Do you fast from something at Lent? If so, what has been your most challenging fast? Do you fast from the same thing every year? If not, do you have a different way you like to prepare for Easter?

Friday, January 20, 2017

My Goals for 2017

  Last year I was fairly ambitious with my goal setting. I was not successful in keeping them all perfectly, but the real aim is improvement and growth. Normally I would beat myself up for failure but I have been growing in my understanding and acceptance of grace.

  Last year I also learned more about trusting God and the importance of rest. I still struggle with choosing rest over productivity at times but I am seeing the benefits of resting and trying to rest in the knowledge that my worth and value and acceptance are not based on achievement. I have subtitled 2017: The Year of Less. With all of that said, this year's goal list is short.

1. Call one family member each week.

  For some people this is something that is a regular part of their life. That is not the case for me. My family is spread out, mostly on the western side of the country. I see some of them about once per year. My immediate family has never really been one for regular communication - we don't have a history of contacting one another unless there's something important to share. Since I've had kids, we have had a little more frequent contact, mainly Facetime/Skype so my parents can see the grandkids. But anyone with small children can tell you that not a lot of important information is able to be communicated while conversing with toddlers and preschoolers.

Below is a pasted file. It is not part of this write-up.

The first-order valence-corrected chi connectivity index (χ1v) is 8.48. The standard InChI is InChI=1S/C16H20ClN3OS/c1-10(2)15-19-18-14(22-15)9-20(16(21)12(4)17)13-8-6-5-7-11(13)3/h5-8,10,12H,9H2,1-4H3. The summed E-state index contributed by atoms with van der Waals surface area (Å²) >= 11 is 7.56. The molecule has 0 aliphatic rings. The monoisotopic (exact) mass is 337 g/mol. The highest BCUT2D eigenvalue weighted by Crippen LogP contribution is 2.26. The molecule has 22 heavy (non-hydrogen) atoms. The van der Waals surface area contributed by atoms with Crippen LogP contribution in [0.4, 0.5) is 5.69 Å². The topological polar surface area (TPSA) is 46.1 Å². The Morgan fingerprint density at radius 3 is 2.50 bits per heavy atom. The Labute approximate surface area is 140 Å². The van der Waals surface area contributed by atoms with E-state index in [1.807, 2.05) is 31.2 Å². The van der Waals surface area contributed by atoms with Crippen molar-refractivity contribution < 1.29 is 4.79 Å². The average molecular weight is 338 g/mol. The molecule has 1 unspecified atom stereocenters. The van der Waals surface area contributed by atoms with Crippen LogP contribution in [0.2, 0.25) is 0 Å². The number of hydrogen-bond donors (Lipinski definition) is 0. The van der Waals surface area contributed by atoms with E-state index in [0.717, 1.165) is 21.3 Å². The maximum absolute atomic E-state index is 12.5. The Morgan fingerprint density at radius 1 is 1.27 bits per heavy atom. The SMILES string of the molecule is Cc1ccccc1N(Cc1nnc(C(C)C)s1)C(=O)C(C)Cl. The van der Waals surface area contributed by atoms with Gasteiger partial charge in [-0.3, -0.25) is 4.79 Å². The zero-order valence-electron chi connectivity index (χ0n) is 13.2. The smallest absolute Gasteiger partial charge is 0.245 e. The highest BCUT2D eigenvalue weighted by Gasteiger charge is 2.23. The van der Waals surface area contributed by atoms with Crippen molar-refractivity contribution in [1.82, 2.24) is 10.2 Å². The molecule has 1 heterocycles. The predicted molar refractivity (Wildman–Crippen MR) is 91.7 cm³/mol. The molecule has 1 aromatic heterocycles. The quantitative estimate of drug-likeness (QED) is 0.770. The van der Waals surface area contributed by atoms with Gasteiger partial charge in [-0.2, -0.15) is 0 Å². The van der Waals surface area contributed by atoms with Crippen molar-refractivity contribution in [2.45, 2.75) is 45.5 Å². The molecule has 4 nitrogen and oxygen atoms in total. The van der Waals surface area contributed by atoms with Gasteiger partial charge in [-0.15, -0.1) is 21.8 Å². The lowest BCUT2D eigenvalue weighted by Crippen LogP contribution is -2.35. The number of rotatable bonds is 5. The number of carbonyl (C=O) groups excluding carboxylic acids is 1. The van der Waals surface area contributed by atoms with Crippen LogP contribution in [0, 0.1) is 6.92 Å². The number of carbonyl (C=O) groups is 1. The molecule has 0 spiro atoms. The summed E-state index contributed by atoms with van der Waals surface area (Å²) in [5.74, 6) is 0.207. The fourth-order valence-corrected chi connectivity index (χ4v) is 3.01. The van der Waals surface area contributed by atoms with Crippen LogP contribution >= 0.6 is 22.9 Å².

Facetime with my niece

  Last year I struggled a lot with loneliness and a desire for greater community. I realized that I could do something to feel more connected with my family members - more regular communication. I'm not a huge fan of talking on the phone (part introvert, part distraction from my kids), but it's the most effective option for me at this time. I would like to feel like I am more aware of what's going on with my family and hope that this will improve our intimacy and connectedness. 

  I have thus far called a different family member each week and have enjoyed catching up. I can tell it surprised them to have me call randomly. One person was concerned that something was wrong because I was calling them (proof I should call more often). I think I will enjoy this goal very much. Even if I don't manage to connect with someone weekly, I will benefit from more regular contact however frequent it ends up being.